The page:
The Brexit Story Part I: Keep Calm and Carry On
Last Thursday, just over half of the British population voted to leave the European Union.
Shocked? Confused? Concerned? Yes, and so was I. But now’s the time to make ourselves a cup of tea and consider the real consequences to the travel industry.
British author Douglas Adams explained the commercial success of the fictional Hitchiker’s Guide to the Galaxy in his absurd sci-fi novel with the now famous quote: “First, it is slightly cheaper; and secondly it has the words don’t panic inscribed in large friendly letters on its cover.”
You might not get the British humor, but you will see how Adams has inadvertently summed up the essence of crisis management for the tourism industry: price and reassurance.
Any travel company looking to sell vacations to post-Brexit Britains may be tempted to print the words “don’t panic” on its website and point out that the pound is weak against the dollar. But what do travel organizations, such as Visit Britain and the European Travel Commission, think of this major change? We called them to find out.
Visit Britain Continues its Marketing Campaign
We first contacted Visit Britain to ask for their point of view on how the destination will be affected by the Brexit vote. We got the institutional statement of: “We offer a warm welcome to our many visitors. We are anticipating a strong summer holiday season as we continue our global #OMGB ‘Home of Amazing Moments’ marketing campaign to show people why they should book a holiday. It’s a great summer to come to Britain.” Admittedly, the response didn’t answer my question, but it was a classic British case of “keep calm and carry on.”
ETC: “After Six Weeks, it Will be Business as Usual”
For the other side of the story, we phoned Eduardo Santander, head of the European Travel Commission (ETC). Eduardo, who has seen many crises affecting the industry from terrorism to taxes, was also calm and collected: “Call me back in six weeks” was his first comment. “Media storms typically last no longer than six weeks. Today everyone is talking about Brexit. Everyone is concerned and speculation and fear sell newspapers for a while. I can assure you that in six weeks’ time, it will no longer be headline news and we can get back to business as usual.”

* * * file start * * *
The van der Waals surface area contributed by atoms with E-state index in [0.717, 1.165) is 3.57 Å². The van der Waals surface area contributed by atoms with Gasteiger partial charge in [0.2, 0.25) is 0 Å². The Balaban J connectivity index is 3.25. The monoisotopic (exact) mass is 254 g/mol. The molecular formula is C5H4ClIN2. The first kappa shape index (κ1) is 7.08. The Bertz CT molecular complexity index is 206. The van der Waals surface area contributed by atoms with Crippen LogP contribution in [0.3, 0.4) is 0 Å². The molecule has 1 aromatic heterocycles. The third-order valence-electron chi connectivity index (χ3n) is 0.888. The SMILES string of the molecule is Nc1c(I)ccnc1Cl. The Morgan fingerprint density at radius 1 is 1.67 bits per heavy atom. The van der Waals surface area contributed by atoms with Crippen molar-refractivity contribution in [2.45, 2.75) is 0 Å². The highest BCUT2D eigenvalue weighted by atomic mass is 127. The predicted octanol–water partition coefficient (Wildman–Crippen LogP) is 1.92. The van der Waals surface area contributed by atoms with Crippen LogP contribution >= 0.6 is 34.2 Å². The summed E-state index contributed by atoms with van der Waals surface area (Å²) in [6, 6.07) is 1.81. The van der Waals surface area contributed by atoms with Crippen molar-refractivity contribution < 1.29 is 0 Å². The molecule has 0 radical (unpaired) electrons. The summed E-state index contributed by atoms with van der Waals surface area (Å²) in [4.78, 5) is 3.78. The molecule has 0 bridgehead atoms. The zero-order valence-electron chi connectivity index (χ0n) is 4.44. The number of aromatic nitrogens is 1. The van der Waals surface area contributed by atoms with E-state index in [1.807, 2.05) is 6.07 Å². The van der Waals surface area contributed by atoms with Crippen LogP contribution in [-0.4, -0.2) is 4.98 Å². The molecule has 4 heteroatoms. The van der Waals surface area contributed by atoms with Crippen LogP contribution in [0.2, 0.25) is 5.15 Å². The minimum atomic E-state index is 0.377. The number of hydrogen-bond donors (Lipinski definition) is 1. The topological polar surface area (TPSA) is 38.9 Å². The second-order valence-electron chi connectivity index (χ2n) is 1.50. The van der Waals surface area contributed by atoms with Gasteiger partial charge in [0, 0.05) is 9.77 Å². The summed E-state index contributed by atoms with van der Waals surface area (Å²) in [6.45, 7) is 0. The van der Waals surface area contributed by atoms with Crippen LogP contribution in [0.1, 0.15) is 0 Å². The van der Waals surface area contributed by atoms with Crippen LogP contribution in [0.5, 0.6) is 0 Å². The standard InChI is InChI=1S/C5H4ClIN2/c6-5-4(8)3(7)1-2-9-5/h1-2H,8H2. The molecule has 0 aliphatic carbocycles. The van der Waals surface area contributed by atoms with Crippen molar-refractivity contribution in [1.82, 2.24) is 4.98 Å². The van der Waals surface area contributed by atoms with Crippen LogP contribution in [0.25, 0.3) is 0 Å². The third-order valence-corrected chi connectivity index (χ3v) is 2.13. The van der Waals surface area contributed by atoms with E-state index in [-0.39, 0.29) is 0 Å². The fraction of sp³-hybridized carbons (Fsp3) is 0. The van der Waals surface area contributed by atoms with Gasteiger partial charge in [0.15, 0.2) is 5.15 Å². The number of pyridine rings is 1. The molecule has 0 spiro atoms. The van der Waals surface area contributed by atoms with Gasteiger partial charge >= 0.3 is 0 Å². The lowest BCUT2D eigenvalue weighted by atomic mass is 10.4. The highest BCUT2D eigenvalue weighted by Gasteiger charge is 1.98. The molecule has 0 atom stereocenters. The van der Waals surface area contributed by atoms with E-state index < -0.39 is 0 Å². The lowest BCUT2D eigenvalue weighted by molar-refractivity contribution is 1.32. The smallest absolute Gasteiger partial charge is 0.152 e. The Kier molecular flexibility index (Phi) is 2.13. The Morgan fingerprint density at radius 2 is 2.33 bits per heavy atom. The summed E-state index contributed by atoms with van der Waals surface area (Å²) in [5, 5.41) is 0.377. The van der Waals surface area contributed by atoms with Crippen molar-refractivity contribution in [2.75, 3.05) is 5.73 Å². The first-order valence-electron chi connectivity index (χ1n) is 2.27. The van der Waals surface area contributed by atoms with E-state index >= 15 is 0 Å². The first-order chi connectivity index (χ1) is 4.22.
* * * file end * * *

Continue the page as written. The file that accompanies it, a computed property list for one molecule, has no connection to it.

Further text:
What is business as usual for the ETC? It is funded by member countries (ETC had their own Brexit in 2011 when Britain decided not to be a member) and a grant for the European Commission. It is responsible for the promotion of Europe as a region to long-haul tourism markets, primarily in North America and Asia, who have the perception of Europe as a single tourist destination. We asked Santander more specifically if he thought Brexit would have a negative effect on the region’s perceived appeal for these long haul markets.
“Europe will not suffer as a region because nothing has really changed. We are still the safest and most culturally rich tourist destination in the world and geo-political or trade issues are not relevant to or understood by long haul travelers. That said, for certain markets, particularly China and the rest other Asian markets, Britain is less competitive as a destination without Europe. The perception is that Britain will now only offer Britain whereas a vacation to France, Spain, Italy, Germany, etc. is seen as a vacation to Europe and will offer the full variety of European culture and richness of travel experience.”
Bottom Line: No Immediate Effect to the Travel Industry
The ETC is sure that there will be little or no immediate effect to the industry. Vacations have been booked and things will calm down as the UK negotiates its amicable divorce from Europe on the best possible terms. No changes will be made for at least two years. When both parties negotiate these practical implications, it is in neither party’s interest to do anything to stop visitors traveling freely in and out, to or through the UK.
Britain is, after Germany, the largest European outbound travel market. One in five tourists on Spain’s beaches this summer will be a Brit and that is not including the hundreds of thousands of UK citizens that live permanently under the Spanish sun. Any restriction in travel between UK and “the continent” would be a disaster for both sides.
Uncertainty is bad for everyone and the British and European authorities will be working hard to dispel any sense of doubt or uncertainty about the effects of Brexit on travel and tourism as soon as possible. So the official, institutional message from both sides of the English Channel is “don’t panic.”
To be fair, there is nothing for tourists to be concerned about. If anything, the drop in value of the pound will be an advantage. However, the effect on the industry and Britain and Europe’s economies and, therefore, the analysis by the private sector industry leaders, is much more complex. These implications will be the subject of my next article after I’ve had a nice cup of tea (I am British after all).